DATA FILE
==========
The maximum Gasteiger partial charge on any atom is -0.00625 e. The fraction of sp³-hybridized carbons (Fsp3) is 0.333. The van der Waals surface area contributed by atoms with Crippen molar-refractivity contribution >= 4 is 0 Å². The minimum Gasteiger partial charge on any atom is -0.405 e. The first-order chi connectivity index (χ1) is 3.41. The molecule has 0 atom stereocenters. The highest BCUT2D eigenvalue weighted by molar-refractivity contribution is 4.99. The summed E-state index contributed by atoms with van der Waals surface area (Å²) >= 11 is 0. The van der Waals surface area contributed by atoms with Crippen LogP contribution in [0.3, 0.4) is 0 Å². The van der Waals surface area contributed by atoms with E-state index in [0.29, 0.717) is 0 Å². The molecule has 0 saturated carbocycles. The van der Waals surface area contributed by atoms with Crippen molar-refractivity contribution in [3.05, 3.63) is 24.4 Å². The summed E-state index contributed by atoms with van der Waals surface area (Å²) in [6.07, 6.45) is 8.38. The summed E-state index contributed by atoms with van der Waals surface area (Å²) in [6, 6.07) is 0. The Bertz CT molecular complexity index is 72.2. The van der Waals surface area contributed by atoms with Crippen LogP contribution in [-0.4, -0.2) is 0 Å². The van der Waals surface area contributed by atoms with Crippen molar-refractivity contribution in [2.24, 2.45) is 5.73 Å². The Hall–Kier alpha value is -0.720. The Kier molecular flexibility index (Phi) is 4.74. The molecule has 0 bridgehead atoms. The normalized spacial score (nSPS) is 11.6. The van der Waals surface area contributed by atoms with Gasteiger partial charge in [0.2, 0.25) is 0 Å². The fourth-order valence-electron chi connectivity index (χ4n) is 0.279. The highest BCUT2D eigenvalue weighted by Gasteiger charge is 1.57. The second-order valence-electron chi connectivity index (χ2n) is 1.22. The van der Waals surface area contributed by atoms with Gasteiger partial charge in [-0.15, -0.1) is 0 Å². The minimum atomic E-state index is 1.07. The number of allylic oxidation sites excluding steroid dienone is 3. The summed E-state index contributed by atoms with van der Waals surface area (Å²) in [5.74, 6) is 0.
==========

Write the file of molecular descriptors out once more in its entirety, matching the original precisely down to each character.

The maximum Gasteiger partial charge on any atom is -0.00625 e. The fraction of sp³-hybridized carbons (Fsp3) is 0.333. The van der Waals surface area contributed by atoms with Crippen molar-refractivity contribution >= 4 is 0 Å². The minimum Gasteiger partial charge on any atom is -0.405 e. The first-order chi connectivity index (χ1) is 3.41. The molecule has 0 atom stereocenters. The highest BCUT2D eigenvalue weighted by molar-refractivity contribution is 4.99. The summed E-state index contributed by atoms with van der Waals surface area (Å²) >= 11 is 0. The van der Waals surface area contributed by atoms with Crippen LogP contribution in [0.3, 0.4) is 0 Å². The van der Waals surface area contributed by atoms with E-state index in [0.29, 0.717) is 0 Å². The molecule has 0 saturated carbocycles. The van der Waals surface area contributed by atoms with Crippen molar-refractivity contribution in [3.05, 3.63) is 24.4 Å². The summed E-state index contributed by atoms with van der Waals surface area (Å²) in [6.07, 6.45) is 8.38. The summed E-state index contributed by atoms with van der Waals surface area (Å²) in [6, 6.07) is 0. The Bertz CT molecular complexity index is 72.2. The van der Waals surface area contributed by atoms with Crippen LogP contribution in [-0.4, -0.2) is 0 Å². The van der Waals surface area contributed by atoms with Crippen molar-refractivity contribution in [2.24, 2.45) is 5.73 Å². The Hall–Kier alpha value is -0.720. The Kier molecular flexibility index (Phi) is 4.74. The molecule has 0 bridgehead atoms. The normalized spacial score (nSPS) is 11.6. The van der Waals surface area contributed by atoms with Gasteiger partial charge in [0.2, 0.25) is 0 Å². The fourth-order valence-electron chi connectivity index (χ4n) is 0.279. The highest BCUT2D eigenvalue weighted by Gasteiger charge is 1.57. The second-order valence-electron chi connectivity index (χ2n) is 1.22. The van der Waals surface area contributed by atoms with Gasteiger partial charge in [-0.15, -0.1) is 0 Å². The minimum atomic E-state index is 1.07. The number of allylic oxidation sites excluding steroid dienone is 3. The summed E-state index contributed by atoms with van der Waals surface area (Å²) in [5.74, 6) is 0.